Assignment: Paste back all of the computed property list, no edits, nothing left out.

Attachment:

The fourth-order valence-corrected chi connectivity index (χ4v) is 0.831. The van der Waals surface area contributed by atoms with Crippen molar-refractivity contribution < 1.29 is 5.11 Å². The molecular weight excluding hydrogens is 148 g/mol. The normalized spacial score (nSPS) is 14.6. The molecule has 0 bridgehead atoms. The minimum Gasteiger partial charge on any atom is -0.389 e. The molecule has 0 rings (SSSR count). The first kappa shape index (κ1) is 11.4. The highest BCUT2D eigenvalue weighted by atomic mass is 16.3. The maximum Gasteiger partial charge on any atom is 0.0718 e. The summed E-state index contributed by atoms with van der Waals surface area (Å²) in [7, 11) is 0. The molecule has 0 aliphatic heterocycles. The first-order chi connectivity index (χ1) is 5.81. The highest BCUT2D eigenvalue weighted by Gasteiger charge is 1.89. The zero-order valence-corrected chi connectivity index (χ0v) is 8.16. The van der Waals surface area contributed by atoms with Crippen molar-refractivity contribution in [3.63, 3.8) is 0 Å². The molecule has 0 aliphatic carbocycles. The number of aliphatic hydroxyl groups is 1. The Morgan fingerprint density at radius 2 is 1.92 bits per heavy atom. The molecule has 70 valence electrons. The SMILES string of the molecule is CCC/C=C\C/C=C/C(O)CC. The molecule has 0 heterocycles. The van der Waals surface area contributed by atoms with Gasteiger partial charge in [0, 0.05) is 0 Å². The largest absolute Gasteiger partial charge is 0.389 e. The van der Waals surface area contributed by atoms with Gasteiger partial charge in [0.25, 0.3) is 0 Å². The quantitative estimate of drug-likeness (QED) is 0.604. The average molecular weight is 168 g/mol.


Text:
The fourth-order valence-corrected chi connectivity index (χ4v) is 0.831. The van der Waals surface area contributed by atoms with Crippen molar-refractivity contribution < 1.29 is 5.11 Å². The molecular weight excluding hydrogens is 148 g/mol. The normalized spacial score (nSPS) is 14.6. The molecule has 0 bridgehead atoms. The minimum Gasteiger partial charge on any atom is -0.389 e. The molecule has 0 rings (SSSR count). The first kappa shape index (κ1) is 11.4. The highest BCUT2D eigenvalue weighted by atomic mass is 16.3. The maximum Gasteiger partial charge on any atom is 0.0718 e. The summed E-state index contributed by atoms with van der Waals surface area (Å²) in [7, 11) is 0. The molecule has 0 aliphatic heterocycles. The first-order chi connectivity index (χ1) is 5.81. The highest BCUT2D eigenvalue weighted by Gasteiger charge is 1.89. The zero-order valence-corrected chi connectivity index (χ0v) is 8.16. The van der Waals surface area contributed by atoms with Crippen molar-refractivity contribution in [3.63, 3.8) is 0 Å². The molecule has 0 aliphatic carbocycles. The number of aliphatic hydroxyl groups is 1. The Morgan fingerprint density at radius 2 is 1.92 bits per heavy atom. The molecule has 70 valence electrons. The SMILES string of the molecule is CCC/C=C\C/C=C/C(O)CC. The molecule has 0 heterocycles. The van der Waals surface area contributed by atoms with Gasteiger partial charge in [0, 0.05) is 0 Å². The largest absolute Gasteiger partial charge is 0.389 e. The van der Waals surface area contributed by atoms with Gasteiger partial charge in [0.25, 0.3) is 0 Å². The quantitative estimate of drug-likeness (QED) is 0.604. The average molecular weight is 168 g/mol.